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in his palsied hands. It is necessary that Jehoshaphat —for this old king is he—have a coadjutor and successor; and in seven sons who stand before him, we should think that he had room for choice. What is his decision? To the six younger he gave great gifts of silver, and of gold, and of precious things, with fenced cities in Judah, but the kingdom, it is said, gave he to Jehoram. And why? What moved him to that? His princely qualities? He had none. He was a bloody monster; for his father's ashes were hardly cold, when he murdered, in cold blood, all these, his brethren. The kingdom, it is said, gave he to Jehoram ; because he was the first-born. And there, again, you see, that to be the first-born, or to get the rights belonging to that position, was to be heir and lord of all. Thus, springing from the customs of the country, and by long use and wont, the expression “first-born,” became among the Jews just another word for head, lord, sovereign proprietor of all. Of this fact, let me add, we have a most remarkable example in the language of some Jewish rabbins. They have not hesitated to apply the very term to God himself, calling Jehovah The First-Born of the World; and that in honor, in deepest reverence—meaning thereby to exalt him above all creatures, as prince, and king, and Lord of all. See now, how that which seemed at first sight contrary to our Lord's divinity, is not only consistent with it, but confirmatory of it. In pronouncing him “the first-born of every creature,” my text exalts Jesus above all creatures, and crowns him divine Head, and Lord, and Sovereign of all. It proclaims one of his many royal titles, and invests him with the insignia of universal empire. Revealing the divine heights from which he descended to the humiliation of Calvary, how should it endear him to our hearts, and recommend him to our glad and grateful acceptance Calvary grows in wonder, our sins sink deeper in guilt, and our souls rise higher in value, as we contemplate the glory from which he stooped, to bow his head in death upon an ignominious cross; dying, as is never to be forgotten, “the propitiation for our sins: and not for ours only, but also for the sins of the whole world.”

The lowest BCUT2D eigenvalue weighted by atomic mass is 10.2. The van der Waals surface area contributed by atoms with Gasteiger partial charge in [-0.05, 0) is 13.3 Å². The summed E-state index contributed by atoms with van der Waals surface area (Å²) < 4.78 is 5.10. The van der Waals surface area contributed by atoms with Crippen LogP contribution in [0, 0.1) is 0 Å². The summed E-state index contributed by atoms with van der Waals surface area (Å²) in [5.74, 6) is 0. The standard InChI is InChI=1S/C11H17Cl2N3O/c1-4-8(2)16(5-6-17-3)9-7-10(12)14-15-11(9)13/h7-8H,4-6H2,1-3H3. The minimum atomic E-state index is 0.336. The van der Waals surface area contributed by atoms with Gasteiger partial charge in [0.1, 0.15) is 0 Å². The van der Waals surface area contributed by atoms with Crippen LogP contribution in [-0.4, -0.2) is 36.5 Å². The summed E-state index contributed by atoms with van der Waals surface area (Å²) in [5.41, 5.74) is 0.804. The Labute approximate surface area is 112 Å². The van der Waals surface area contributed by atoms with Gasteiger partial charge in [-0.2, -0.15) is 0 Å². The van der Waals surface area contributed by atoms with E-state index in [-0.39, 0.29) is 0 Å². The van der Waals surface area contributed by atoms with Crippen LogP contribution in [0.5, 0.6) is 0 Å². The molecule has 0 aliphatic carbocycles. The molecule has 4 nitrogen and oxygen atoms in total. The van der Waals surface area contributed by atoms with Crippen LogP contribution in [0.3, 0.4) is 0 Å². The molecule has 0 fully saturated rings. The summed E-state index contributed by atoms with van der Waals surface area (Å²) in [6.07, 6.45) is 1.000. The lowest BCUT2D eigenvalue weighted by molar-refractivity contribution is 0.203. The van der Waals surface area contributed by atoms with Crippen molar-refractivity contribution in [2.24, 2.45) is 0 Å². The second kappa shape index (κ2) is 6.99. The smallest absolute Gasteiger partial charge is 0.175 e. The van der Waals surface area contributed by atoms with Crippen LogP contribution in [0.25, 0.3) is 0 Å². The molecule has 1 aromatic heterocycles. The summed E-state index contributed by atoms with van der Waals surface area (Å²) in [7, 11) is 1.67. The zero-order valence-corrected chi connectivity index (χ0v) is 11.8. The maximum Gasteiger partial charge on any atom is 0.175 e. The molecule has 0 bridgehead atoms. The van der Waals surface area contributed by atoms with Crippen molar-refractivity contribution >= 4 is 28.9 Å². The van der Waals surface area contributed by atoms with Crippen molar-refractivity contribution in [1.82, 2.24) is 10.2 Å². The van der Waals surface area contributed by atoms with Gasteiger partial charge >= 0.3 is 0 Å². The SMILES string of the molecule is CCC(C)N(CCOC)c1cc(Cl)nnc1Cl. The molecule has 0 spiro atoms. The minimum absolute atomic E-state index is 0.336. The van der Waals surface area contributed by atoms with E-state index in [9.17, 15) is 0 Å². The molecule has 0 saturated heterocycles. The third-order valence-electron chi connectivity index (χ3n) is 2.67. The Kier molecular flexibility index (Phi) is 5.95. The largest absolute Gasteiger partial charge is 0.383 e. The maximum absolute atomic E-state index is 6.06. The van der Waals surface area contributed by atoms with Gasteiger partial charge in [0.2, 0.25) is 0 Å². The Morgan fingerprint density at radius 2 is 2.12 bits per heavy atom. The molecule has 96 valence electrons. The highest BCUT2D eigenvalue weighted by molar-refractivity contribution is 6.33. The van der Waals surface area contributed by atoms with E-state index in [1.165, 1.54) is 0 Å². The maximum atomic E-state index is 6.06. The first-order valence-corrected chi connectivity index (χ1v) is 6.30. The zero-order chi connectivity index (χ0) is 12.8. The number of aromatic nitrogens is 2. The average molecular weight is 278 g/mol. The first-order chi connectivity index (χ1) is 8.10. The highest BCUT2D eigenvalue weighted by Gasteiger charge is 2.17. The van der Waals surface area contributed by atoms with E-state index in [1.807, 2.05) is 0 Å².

III. Our Lord, as in this sense, “the first-born of every creature,” existed before all.
One day the door of Egypt's palace is thrown open, and Joseph—a model of beautiful manhood, mind in his eagle eye, strength in his form, majesty in his manner, and on his countenance that lofty look which bespeaks high virtue and integrity—enters, accompanied by his father. The old man's step was slow and feeble ; the old man's eyes were dim with age; a few thin silver locks mingled with the snowy beard that flowed down his breast, as he came forward leaning on Joseph's arm, and bending beneath the weight of years. Struck by the contrast, and moved to respect by the patriarch's venerable aspect, Pharaoh accosted him with the question, How old art thou?
Age naturally awakens our respect. “Thou shalt rise up before the hoary head, and honor the face of the old man.” That beautiful and divine command touches a chord in every heart, and sounds in harmony with the best feelings of our nature; and so a Greek historian tells how, in the pure and early and most virtuous days of the republic, if an old man entered the crowded assembly, all ranks rise to give room and place to him. Age throws such a character of dignity even over inanimate objects, that the spectator regards them with a sort of awe and veneration. We have stood before the hoary and ivy-mantled ruin of a bygone age with deeper feelings of respect than ever touched us in the marble halls and amid the gilded grandeur of modern palaces; nor did the proudest tree which lifted its umbrageous head and towering form to the skies ever affect us with such strange emotions as an old, withered, wasted trunk that, though hollowed by time into a gnarled shell, still showed some green signs of life. Nor, as we lingered beneath the shades of that ancient yew, could we look on such an old tenant of the earth without feelings of veneration, when we thought how it had been bathed by the sun which shone upon the cross of Calvary, and had stood white with hoar-frost that Christmas night on which angels sang the birth of our Saviour King.